Note: British author Ian McEwan has been NOMINATED for the Man Booker Prize six times, and was WINNER of that prize in 1998 for Amsterdam.
“I count myself an innocent, unburdened by allegiances and obligations, a free spirit, despite my meagre living room. No one to contradict or reprimand me, no name or previous address, no religion, no debts, no enemies. My appointment diary if it existed, notes only my forthcoming birthday. I am, or I was, despite what the geneticists are now saying, a blank slate.”—unnamed, unborn child, the narrator/ main character of this novel.
I have to admit that when I read the premise of this novel, I cringed, thinking that it sounded too “cute”- even effete – to be taken seriously; author Ian McEwan relates this entire novel from the point of view of an unborn baby, nine months in the womb. Describing his “living room” with its cramped quarters within his mother Trudy’s belly, the unborn child points out that he has a surprising amount of control over his life, that he can overhear every conversation involving his mother, that he can participate in every physical act involving her, and that he likes his father, John, a poet, even though his mother has left him for a new lover, his father’s younger brother Claude. When the baby gets bored, he knows he can start kicking so that his mother will turn on the radio to calm him down. He enjoys participating in the excessive drinking of alcohol which his mother and her lover Claude enjoy, and though he knows that alcohol may lower his intellect, he finds himself sometimes “pulling on his cord” for “another round.”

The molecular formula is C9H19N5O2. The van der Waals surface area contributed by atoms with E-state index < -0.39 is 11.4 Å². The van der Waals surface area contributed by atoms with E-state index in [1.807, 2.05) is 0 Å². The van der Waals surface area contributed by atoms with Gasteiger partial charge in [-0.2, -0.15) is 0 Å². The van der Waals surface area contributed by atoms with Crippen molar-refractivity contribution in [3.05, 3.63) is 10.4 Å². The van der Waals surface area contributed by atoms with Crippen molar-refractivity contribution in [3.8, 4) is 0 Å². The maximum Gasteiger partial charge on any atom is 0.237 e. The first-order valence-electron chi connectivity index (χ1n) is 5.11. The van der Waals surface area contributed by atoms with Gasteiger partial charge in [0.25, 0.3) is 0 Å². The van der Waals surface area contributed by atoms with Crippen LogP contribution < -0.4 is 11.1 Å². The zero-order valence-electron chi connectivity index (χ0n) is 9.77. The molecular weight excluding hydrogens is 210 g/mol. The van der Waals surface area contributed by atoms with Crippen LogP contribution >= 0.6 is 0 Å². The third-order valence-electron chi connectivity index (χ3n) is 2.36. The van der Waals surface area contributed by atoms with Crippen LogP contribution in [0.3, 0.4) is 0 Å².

If, by now, you have a little smirk on your face, you will have seen how wrong I was to have dismissed this novel initially as a clever trick. In fact, McEwan creates a real tour de force here, a novel that is totally unique – certainly bizarre, in many ways, but very funny in its absurdity. The author’s adroit handling of the ironies of its plot and characters keep the reader fully engaged, even as he is revealing the action from the point of view of a particularly precocious unborn baby. The baby’s father, John Cairncross, the poet and head of a failing publishing house, has abandoned his childhood home and leased another house not far away. In debt, he could use the income from the sale of the house he has inherited, but Trudy, his baby’s mother, and her lover Claude, his brother, are currently living in it. Dilapidated and filthy, the house has garbage in the hallway, but no one seems to notice, and John still comes by to visit and to recite poetry to Trudy, hoping she will take him back. Claude, a property developer, dull and vapid, as we learn from the baby-narrator, is noted for his “witless, thrustless dribble,” and he drives the baby crazy with his constant whistling. He “composes nothing, invents nothing,” according to this yet-to-be-born academic snob.